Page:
“Women who play football deserve a lot more respect than they are currently afforded by the game’s authorities," continued Gill.

‚ÄúThere‚Äôs an assumption of universal rights in football. Not pushing players till they‚Äôre about to collapse is good for players and good for the game.‚ÄĚ

Olympic Berth vital

Scheduling aside, the 2016 AFC Olympics Qualifiers is a critical tournament for the Matildas.

While Australia has been performing consistently at World Cup level, the Matildas have not qualified for the Olympics since Athens 2004 - coinciding with Australia's 2005 move into the AFC.

Asia is women's football's second strongest confederation.

"It's tough," said Matildas co-captain Lisa De Vanna on SEN last year.

"I think it's tougher than the 'Group of Death' at the World Cup."

A veteran of two disappointing Olympics Qualification attempts, the 31-year-old is well versed in the trials of qualifying through Asia.

"Purely because we are playing four top teams in Asia. They are good quality teams and they are not teams that you can walk in and feel comfortable. You have to work and earn a spot."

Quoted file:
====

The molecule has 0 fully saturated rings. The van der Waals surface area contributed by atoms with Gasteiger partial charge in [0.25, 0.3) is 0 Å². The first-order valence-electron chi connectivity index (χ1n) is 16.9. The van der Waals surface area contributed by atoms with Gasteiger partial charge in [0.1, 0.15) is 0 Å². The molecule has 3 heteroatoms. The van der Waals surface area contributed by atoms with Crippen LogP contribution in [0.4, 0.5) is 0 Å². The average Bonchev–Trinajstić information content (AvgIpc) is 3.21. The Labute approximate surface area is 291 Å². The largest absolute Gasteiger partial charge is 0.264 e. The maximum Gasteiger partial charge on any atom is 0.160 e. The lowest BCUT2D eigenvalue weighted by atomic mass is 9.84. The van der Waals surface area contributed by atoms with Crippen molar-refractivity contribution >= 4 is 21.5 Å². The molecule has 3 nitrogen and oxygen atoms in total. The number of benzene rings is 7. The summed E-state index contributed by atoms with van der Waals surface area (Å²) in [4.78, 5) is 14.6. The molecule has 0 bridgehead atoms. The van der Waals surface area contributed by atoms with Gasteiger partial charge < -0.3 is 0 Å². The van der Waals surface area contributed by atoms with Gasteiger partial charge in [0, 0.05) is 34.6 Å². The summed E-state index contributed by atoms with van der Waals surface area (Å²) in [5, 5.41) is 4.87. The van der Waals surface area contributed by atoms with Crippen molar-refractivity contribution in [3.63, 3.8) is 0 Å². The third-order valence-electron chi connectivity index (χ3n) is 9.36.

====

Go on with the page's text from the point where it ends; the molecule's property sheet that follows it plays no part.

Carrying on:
Australia last competed at the Olympics at Athens 2004 (Photo: Getty Images) Australia last competed at the Olympics at Athens 2004 (Photo: Getty Images)

Olympic qualification is vital for the Matildas for many reasons.

Firstly, qualification would almost double their budget for 2016 with support coming from the Australian Sports Commission and Australian Olympic Committee.

More funding, consequentially, means for matches and the ability to continue to take on high quality opposition.

Secondly, the Olympics will provide more mainstream attention to the Matildas.

While great strides were made during the 2015 FIFA Women's World Cup, since then there has been little activity or promotion of the team outside of football circles.

The 2016 Rio Olympics, a multi-sport event watched by a cross-section of the Australian public, would provide incredible awareness of a growing brand.

One of the issues for the Matildas is that a lack of regular matches means the public interest in them ebbs and flows.  A Rio Olympics run gives sustained coverage and hopefully promotion.

The team has already seen the benefits of an association with the Olympics following the Seven Network's broadcasting of the Olympic Qualifiers.

Former Matildas captain Melissa Barbieri has stated it best when there was a discussion on regular Matildas camps during the W-League season.